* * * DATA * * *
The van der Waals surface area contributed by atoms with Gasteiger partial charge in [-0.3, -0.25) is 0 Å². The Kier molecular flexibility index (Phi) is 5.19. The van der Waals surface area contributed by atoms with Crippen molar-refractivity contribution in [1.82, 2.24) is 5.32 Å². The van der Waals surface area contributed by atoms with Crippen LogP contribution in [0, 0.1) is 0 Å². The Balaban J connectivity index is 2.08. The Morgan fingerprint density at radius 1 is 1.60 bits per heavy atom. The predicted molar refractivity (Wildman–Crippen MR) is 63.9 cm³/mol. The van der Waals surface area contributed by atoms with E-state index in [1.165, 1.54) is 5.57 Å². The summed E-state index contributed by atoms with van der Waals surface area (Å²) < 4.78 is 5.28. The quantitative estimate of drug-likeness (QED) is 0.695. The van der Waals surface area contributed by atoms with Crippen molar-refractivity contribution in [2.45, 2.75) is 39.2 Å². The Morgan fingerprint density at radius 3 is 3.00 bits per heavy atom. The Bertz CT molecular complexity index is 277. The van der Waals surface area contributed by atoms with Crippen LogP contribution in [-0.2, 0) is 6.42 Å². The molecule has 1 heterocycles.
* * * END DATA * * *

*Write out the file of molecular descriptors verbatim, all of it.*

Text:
The van der Waals surface area contributed by atoms with Gasteiger partial charge in [-0.3, -0.25) is 0 Å². The Kier molecular flexibility index (Phi) is 5.19. The van der Waals surface area contributed by atoms with Crippen molar-refractivity contribution in [1.82, 2.24) is 5.32 Å². The van der Waals surface area contributed by atoms with Crippen LogP contribution in [0, 0.1) is 0 Å². The Balaban J connectivity index is 2.08. The Morgan fingerprint density at radius 1 is 1.60 bits per heavy atom. The predicted molar refractivity (Wildman–Crippen MR) is 63.9 cm³/mol. The van der Waals surface area contributed by atoms with E-state index in [1.165, 1.54) is 5.57 Å². The summed E-state index contributed by atoms with van der Waals surface area (Å²) < 4.78 is 5.28. The quantitative estimate of drug-likeness (QED) is 0.695. The van der Waals surface area contributed by atoms with Crippen molar-refractivity contribution in [2.45, 2.75) is 39.2 Å². The Morgan fingerprint density at radius 3 is 3.00 bits per heavy atom. The Bertz CT molecular complexity index is 277. The van der Waals surface area contributed by atoms with Crippen LogP contribution in [-0.2, 0) is 6.42 Å². The molecule has 1 heterocycles.